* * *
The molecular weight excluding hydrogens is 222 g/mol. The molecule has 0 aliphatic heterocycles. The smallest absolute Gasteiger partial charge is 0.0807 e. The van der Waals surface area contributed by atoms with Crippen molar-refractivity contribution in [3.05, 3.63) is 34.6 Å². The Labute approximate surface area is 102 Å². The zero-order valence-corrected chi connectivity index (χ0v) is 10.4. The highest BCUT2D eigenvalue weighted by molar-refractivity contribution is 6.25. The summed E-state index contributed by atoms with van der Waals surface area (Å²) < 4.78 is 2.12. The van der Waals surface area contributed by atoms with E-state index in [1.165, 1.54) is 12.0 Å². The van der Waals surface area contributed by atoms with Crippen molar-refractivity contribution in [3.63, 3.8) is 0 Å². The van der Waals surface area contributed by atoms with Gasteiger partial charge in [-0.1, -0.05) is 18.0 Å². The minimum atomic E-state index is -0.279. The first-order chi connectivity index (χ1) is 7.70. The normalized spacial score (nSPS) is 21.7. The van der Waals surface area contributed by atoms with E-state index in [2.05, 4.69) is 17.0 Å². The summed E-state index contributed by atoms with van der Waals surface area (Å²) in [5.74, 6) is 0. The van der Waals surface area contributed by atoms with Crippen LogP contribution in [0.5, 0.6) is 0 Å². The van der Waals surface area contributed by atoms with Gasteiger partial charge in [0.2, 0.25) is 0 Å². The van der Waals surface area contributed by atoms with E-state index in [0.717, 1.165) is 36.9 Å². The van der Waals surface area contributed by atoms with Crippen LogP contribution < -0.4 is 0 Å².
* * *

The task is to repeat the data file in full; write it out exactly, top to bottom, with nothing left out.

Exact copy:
The molecular weight excluding hydrogens is 222 g/mol. The molecule has 0 aliphatic heterocycles. The smallest absolute Gasteiger partial charge is 0.0807 e. The van der Waals surface area contributed by atoms with Crippen molar-refractivity contribution in [3.05, 3.63) is 34.6 Å². The Labute approximate surface area is 102 Å². The zero-order valence-corrected chi connectivity index (χ0v) is 10.4. The highest BCUT2D eigenvalue weighted by molar-refractivity contribution is 6.25. The summed E-state index contributed by atoms with van der Waals surface area (Å²) < 4.78 is 2.12. The van der Waals surface area contributed by atoms with E-state index in [1.165, 1.54) is 12.0 Å². The van der Waals surface area contributed by atoms with Crippen molar-refractivity contribution in [3.63, 3.8) is 0 Å². The van der Waals surface area contributed by atoms with Gasteiger partial charge in [-0.1, -0.05) is 18.0 Å². The minimum atomic E-state index is -0.279. The first-order chi connectivity index (χ1) is 7.70. The normalized spacial score (nSPS) is 21.7. The van der Waals surface area contributed by atoms with E-state index in [2.05, 4.69) is 17.0 Å². The summed E-state index contributed by atoms with van der Waals surface area (Å²) in [5.74, 6) is 0. The van der Waals surface area contributed by atoms with Crippen LogP contribution in [0.5, 0.6) is 0 Å². The van der Waals surface area contributed by atoms with Gasteiger partial charge in [0.2, 0.25) is 0 Å². The van der Waals surface area contributed by atoms with E-state index in [0.717, 1.165) is 36.9 Å². The van der Waals surface area contributed by atoms with Crippen LogP contribution < -0.4 is 0 Å².